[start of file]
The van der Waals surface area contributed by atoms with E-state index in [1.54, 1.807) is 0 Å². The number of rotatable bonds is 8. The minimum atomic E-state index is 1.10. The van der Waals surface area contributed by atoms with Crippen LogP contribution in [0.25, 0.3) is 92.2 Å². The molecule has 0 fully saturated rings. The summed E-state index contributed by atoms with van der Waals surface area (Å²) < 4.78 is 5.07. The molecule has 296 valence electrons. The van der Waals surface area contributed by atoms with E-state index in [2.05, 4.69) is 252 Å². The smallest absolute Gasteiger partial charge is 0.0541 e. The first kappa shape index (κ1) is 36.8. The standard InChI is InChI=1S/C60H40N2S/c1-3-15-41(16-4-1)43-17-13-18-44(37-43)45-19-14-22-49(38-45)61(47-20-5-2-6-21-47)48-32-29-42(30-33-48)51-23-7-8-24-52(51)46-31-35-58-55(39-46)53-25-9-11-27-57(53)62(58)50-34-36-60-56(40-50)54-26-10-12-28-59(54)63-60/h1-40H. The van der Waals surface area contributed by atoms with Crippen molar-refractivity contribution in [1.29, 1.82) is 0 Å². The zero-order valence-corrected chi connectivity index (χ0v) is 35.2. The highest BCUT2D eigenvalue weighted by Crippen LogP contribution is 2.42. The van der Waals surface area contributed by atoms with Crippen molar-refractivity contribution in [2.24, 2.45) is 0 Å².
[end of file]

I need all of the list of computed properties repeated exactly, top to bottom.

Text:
The van der Waals surface area contributed by atoms with E-state index in [1.54, 1.807) is 0 Å². The number of rotatable bonds is 8. The minimum atomic E-state index is 1.10. The van der Waals surface area contributed by atoms with Crippen LogP contribution in [0.25, 0.3) is 92.2 Å². The molecule has 0 fully saturated rings. The summed E-state index contributed by atoms with van der Waals surface area (Å²) < 4.78 is 5.07. The molecule has 296 valence electrons. The van der Waals surface area contributed by atoms with E-state index in [2.05, 4.69) is 252 Å². The smallest absolute Gasteiger partial charge is 0.0541 e. The first kappa shape index (κ1) is 36.8. The standard InChI is InChI=1S/C60H40N2S/c1-3-15-41(16-4-1)43-17-13-18-44(37-43)45-19-14-22-49(38-45)61(47-20-5-2-6-21-47)48-32-29-42(30-33-48)51-23-7-8-24-52(51)46-31-35-58-55(39-46)53-25-9-11-27-57(53)62(58)50-34-36-60-56(40-50)54-26-10-12-28-59(54)63-60/h1-40H. The van der Waals surface area contributed by atoms with Crippen molar-refractivity contribution in [1.29, 1.82) is 0 Å². The zero-order valence-corrected chi connectivity index (χ0v) is 35.2. The highest BCUT2D eigenvalue weighted by Crippen LogP contribution is 2.42. The van der Waals surface area contributed by atoms with Crippen molar-refractivity contribution in [2.24, 2.45) is 0 Å².